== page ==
How many devices have the mobile phone replaced in the last 20 years? Maps, GPS navigation, portable music players, cameras, video recorders, radios, calculators, voice recorders, books, planners, flashlights — the list goes on. Rarely forgotten and consistently in hand, mobile phones are our most constant companion. So logically, they are now conveniently replacing keys, fobs or access cards to open doors. With more than 80% mobile ownership in Canada in 2019, is your organization ready to take the leap?

For decades, key cards have been a pivotal piece in access control. But increasingly, more offices, educational institutions, condominiums, hotels and other businesses are making access control through mobile phones an integral part of their security system. It represents a more cost-effective, simpler way for companies to manage identification credentials. And it eliminates numerous manual tasks related to handling, printing, distributing and disposing of physical identity badges.

What’s new in mobile credentials?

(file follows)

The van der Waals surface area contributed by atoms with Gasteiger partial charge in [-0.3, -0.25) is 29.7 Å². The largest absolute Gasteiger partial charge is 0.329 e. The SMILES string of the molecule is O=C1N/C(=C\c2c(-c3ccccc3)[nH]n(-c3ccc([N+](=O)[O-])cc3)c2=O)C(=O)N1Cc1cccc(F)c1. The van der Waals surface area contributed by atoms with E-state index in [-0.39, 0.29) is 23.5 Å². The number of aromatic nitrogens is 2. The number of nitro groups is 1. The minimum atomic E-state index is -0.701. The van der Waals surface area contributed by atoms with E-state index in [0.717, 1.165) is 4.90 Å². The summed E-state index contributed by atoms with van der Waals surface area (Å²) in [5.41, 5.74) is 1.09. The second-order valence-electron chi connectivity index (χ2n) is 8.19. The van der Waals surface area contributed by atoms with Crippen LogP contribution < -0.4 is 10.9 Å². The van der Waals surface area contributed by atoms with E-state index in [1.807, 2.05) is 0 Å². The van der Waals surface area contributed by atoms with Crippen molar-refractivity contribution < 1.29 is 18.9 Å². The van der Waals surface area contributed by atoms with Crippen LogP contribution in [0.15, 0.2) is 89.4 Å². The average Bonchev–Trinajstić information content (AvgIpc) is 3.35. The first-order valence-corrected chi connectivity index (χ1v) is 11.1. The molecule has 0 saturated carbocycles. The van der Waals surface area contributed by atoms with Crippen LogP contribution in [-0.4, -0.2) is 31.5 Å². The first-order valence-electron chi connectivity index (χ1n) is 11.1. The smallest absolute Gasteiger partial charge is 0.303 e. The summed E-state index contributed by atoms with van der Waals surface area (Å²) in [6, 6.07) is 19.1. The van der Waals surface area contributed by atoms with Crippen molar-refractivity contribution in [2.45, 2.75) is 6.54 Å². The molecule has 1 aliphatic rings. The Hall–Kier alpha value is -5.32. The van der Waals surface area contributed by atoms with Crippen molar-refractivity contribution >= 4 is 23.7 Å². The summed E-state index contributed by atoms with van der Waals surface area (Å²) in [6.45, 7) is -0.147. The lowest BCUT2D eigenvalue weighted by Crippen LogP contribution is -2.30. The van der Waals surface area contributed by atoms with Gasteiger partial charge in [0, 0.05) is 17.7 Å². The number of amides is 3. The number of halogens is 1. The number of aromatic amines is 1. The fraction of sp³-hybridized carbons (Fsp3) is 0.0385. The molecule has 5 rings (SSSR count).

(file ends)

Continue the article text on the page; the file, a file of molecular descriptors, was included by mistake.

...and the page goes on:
A mobile credential is an authorization token, much like an access card or key fob.  Your smartphone contains a unique ID number that can be used as the electronic key to open a door with an electric lock. Mobile credentials make it easier to enter and exit a building. It is easy to forget or lose a card of fog, but you are more likely to be carrying your phone with you.

Organizations prefer mobile credentials because it provides true mobility both for the administrator and end-user. The administrator can remotely assign and revoke credentials sent directly to the user’s smartphone. Credentials can be provided temporarily or only for specific time schedules, such as contractors, and when their time is up, there is nothing to be collected from the end-user. It is convenient for end-user by eliminating the need to carry one more credential, i.e. key, fob, or access card, and they do not need to worry about losing a fob or access card.